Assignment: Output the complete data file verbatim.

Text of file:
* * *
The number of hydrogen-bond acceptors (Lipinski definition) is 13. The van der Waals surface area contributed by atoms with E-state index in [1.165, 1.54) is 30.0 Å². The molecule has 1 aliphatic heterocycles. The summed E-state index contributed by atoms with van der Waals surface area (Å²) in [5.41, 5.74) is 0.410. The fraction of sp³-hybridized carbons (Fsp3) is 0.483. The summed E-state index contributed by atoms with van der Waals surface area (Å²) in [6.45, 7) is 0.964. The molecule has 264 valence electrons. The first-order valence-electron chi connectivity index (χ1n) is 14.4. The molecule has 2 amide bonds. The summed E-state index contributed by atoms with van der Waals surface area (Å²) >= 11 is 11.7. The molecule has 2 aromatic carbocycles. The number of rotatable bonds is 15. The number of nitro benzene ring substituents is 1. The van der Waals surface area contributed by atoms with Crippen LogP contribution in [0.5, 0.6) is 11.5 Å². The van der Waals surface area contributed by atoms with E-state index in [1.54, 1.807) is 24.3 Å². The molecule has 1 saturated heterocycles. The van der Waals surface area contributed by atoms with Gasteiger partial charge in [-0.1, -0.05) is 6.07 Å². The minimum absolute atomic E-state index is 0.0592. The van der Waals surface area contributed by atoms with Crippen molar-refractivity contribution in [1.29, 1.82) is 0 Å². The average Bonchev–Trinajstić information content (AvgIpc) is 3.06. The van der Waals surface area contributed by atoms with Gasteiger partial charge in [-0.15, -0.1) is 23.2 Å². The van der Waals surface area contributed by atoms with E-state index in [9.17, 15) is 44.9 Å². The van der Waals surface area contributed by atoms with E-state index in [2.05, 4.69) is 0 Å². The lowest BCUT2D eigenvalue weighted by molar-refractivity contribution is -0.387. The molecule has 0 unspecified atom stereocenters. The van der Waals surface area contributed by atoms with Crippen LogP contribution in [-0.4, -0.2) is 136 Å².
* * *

The number of hydrogen-bond acceptors (Lipinski definition) is 13. The van der Waals surface area contributed by atoms with E-state index in [1.165, 1.54) is 30.0 Å². The molecule has 1 aliphatic heterocycles. The summed E-state index contributed by atoms with van der Waals surface area (Å²) in [5.41, 5.74) is 0.410. The fraction of sp³-hybridized carbons (Fsp3) is 0.483. The summed E-state index contributed by atoms with van der Waals surface area (Å²) in [6.45, 7) is 0.964. The molecule has 264 valence electrons. The first-order valence-electron chi connectivity index (χ1n) is 14.4. The molecule has 2 amide bonds. The summed E-state index contributed by atoms with van der Waals surface area (Å²) >= 11 is 11.7. The molecule has 2 aromatic carbocycles. The number of rotatable bonds is 15. The number of nitro benzene ring substituents is 1. The van der Waals surface area contributed by atoms with Crippen LogP contribution in [0.5, 0.6) is 11.5 Å². The van der Waals surface area contributed by atoms with E-state index in [1.54, 1.807) is 24.3 Å². The molecule has 1 saturated heterocycles. The van der Waals surface area contributed by atoms with Gasteiger partial charge in [-0.1, -0.05) is 6.07 Å². The minimum absolute atomic E-state index is 0.0592. The van der Waals surface area contributed by atoms with Crippen molar-refractivity contribution in [1.29, 1.82) is 0 Å². The average Bonchev–Trinajstić information content (AvgIpc) is 3.06. The van der Waals surface area contributed by atoms with Gasteiger partial charge in [-0.15, -0.1) is 23.2 Å². The van der Waals surface area contributed by atoms with E-state index in [9.17, 15) is 44.9 Å². The van der Waals surface area contributed by atoms with E-state index in [2.05, 4.69) is 0 Å². The lowest BCUT2D eigenvalue weighted by molar-refractivity contribution is -0.387. The molecule has 0 unspecified atom stereocenters. The van der Waals surface area contributed by atoms with Crippen LogP contribution in [-0.4, -0.2) is 136 Å².